Crevoshay is known for her romantic, regal pieces, often nature-inspired, that typically showcase singular gem carvings by the industry’s most innovative lapidary artists. No stranger to Dyber’s work, Crevoshay has designed around his gem sculptures for more than 22 years.
When approaching Dyber’s unique and substantial ametrine, the first thing she considered was its dimensions and weight. “Because of its scale and weight, it was very important to me that the piece be wearable,” Crevoshay explains. “I felt it would be most comfortable as a pendant.”
To determine her design concept, Crevoshay goes deep within the gemstone to connect with what radiates to her. “I talk to gems,” she says. “This one said to me: ‘I’m queenly and powerful, a goddess. I have many aspects of my life. I have a dark side and a light side. I’m totally transparent, but I have misted sides to who I am. I have many personalities.'”
To highlight and manifest the glory she sees in a gem, Crevoshay considers the colors and optics of the stone, as well as its proportions. She seeks to create balance in her design through accent gems and her signature elements in precious metal. She says her design concept must be harmoniously balanced in color, shape, form, texture, and optics—a challenge when dealing with the unusual creations of lapidary artists, which are often large and/or asymmetrical in shape, as is the case in Dyber’s ametrine. “I looked for the counterbalance to the gem’s asymmetry that would not interrupt Michael’s concept of symmetry, but enhance it.”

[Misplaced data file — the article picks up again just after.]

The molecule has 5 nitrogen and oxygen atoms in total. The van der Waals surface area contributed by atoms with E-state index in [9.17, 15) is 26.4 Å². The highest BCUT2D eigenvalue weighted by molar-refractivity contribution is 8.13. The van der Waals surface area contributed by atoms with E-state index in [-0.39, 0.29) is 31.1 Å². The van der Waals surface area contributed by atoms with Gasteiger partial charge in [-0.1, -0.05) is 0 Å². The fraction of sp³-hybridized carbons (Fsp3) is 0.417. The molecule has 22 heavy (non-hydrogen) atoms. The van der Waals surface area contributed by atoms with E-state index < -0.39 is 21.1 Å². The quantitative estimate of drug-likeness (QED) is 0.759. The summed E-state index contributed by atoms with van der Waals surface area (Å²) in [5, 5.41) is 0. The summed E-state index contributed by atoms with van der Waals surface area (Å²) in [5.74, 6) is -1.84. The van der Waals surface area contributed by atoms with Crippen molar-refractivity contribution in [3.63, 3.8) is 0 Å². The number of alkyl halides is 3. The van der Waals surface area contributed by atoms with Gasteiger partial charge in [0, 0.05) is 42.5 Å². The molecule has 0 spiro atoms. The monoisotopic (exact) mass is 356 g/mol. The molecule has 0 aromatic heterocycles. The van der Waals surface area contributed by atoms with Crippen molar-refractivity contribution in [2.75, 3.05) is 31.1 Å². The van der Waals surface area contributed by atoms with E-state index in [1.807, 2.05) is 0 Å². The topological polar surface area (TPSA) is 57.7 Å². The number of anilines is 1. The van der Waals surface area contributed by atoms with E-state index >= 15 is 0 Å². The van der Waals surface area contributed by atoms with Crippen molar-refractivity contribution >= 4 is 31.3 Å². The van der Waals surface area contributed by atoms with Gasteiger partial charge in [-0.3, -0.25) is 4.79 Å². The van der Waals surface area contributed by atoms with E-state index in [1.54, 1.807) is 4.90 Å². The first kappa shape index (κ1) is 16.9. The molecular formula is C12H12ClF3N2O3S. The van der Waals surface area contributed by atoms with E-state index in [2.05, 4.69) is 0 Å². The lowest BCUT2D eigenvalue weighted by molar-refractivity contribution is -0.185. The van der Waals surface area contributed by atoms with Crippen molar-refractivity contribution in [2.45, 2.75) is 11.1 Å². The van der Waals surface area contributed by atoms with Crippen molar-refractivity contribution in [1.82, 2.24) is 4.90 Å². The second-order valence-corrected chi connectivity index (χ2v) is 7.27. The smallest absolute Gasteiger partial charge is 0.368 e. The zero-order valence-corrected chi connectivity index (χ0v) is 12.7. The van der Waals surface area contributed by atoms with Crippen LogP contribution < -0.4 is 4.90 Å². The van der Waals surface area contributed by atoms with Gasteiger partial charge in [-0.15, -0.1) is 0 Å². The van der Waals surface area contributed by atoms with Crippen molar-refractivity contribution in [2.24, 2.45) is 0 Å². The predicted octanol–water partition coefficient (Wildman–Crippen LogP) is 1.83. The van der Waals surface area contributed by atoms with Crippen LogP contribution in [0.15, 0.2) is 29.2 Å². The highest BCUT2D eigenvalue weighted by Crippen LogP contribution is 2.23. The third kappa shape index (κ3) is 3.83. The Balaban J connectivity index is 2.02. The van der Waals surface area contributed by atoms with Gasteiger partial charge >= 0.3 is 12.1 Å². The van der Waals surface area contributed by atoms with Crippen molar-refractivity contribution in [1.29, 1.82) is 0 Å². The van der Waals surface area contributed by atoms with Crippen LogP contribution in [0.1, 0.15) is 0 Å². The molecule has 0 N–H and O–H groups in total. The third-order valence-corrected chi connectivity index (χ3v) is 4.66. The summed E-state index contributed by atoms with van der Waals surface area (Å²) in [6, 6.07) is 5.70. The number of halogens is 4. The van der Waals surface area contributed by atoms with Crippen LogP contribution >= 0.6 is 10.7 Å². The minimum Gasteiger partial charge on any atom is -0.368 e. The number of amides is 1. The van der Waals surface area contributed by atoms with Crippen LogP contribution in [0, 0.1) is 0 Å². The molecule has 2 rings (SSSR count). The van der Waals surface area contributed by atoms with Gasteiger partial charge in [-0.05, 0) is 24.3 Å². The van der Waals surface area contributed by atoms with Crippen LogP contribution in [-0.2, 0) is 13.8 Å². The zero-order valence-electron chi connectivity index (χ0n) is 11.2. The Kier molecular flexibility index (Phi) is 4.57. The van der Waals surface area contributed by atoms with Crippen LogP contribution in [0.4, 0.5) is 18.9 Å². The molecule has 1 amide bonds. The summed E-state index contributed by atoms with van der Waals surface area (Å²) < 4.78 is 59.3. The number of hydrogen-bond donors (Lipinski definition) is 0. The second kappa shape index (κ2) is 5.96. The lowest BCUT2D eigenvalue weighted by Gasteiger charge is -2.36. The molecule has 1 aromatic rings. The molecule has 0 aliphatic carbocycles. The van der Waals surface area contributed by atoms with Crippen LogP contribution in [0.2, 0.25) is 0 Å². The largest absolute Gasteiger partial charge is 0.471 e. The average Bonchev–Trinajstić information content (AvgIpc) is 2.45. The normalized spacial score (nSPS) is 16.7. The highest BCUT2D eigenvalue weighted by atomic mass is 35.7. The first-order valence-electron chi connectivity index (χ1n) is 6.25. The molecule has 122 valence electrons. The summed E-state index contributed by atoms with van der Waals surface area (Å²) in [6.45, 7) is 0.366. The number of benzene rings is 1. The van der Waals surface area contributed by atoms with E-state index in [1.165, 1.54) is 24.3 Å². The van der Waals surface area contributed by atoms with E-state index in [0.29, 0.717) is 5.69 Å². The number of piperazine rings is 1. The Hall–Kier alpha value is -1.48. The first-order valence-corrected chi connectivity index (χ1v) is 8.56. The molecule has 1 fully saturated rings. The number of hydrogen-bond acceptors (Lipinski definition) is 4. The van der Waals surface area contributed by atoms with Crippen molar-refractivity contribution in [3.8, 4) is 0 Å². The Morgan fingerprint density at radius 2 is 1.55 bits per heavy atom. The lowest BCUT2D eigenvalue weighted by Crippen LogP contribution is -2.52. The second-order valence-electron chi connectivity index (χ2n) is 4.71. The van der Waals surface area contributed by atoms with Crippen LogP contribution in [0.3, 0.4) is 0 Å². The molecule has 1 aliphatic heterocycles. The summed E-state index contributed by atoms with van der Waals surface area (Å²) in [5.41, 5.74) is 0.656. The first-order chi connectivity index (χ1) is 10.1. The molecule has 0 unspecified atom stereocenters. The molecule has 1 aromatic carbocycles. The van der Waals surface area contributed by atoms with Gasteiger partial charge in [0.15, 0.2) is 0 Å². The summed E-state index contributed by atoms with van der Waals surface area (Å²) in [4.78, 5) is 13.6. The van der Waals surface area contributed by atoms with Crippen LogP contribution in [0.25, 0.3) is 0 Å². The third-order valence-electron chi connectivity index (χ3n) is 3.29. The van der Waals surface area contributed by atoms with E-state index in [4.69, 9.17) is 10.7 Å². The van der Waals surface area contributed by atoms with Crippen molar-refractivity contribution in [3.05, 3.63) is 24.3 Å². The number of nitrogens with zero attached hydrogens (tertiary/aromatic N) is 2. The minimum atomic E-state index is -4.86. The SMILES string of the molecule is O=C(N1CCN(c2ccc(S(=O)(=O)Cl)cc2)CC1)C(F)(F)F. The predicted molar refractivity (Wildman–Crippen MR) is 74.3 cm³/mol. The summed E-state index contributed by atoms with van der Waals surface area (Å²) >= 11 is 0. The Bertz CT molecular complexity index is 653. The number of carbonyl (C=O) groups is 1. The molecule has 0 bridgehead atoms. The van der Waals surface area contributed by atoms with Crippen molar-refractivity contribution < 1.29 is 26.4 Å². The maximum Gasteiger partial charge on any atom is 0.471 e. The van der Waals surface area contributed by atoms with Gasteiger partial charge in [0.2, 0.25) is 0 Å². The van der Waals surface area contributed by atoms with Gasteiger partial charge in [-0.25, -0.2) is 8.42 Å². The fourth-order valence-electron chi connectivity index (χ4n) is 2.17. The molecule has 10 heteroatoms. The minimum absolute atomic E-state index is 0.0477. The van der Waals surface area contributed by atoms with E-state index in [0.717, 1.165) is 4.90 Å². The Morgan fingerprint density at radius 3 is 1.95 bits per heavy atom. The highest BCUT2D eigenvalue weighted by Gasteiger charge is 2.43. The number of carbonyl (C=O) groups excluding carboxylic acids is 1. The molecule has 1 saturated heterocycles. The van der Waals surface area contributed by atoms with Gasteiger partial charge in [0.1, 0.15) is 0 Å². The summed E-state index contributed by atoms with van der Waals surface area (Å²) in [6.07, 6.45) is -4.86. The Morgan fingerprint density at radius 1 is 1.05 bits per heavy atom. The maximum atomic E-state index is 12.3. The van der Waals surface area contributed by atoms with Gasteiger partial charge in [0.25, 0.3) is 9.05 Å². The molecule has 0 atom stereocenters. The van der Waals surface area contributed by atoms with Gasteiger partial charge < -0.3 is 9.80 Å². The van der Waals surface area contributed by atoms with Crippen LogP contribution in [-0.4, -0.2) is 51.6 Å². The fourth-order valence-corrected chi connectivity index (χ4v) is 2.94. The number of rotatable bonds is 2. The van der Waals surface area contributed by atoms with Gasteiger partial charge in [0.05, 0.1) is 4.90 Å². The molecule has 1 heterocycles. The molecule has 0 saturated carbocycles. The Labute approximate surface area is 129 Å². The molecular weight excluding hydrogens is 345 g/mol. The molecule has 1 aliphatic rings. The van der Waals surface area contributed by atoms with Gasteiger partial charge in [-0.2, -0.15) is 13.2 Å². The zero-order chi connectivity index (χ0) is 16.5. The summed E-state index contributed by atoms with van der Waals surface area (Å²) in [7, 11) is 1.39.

To execute this, Crevoshay uses her signature fleur-de-lis pattern throughout the design. It serves as the chiefly headdress for the goddess gem, disguising her signature top-hinged bail that can easily clip onto any necklace. Below the fleur-de-lis crown, Crevoshay adds a marquise-shaped ametrine, an “eye” stone she would have Dyber cut especially for the design to mirror and reflect the optics of his ametrine sculpture. “I’m answering his stone by adding that stone and other shapes, colors, and textures that go with it.”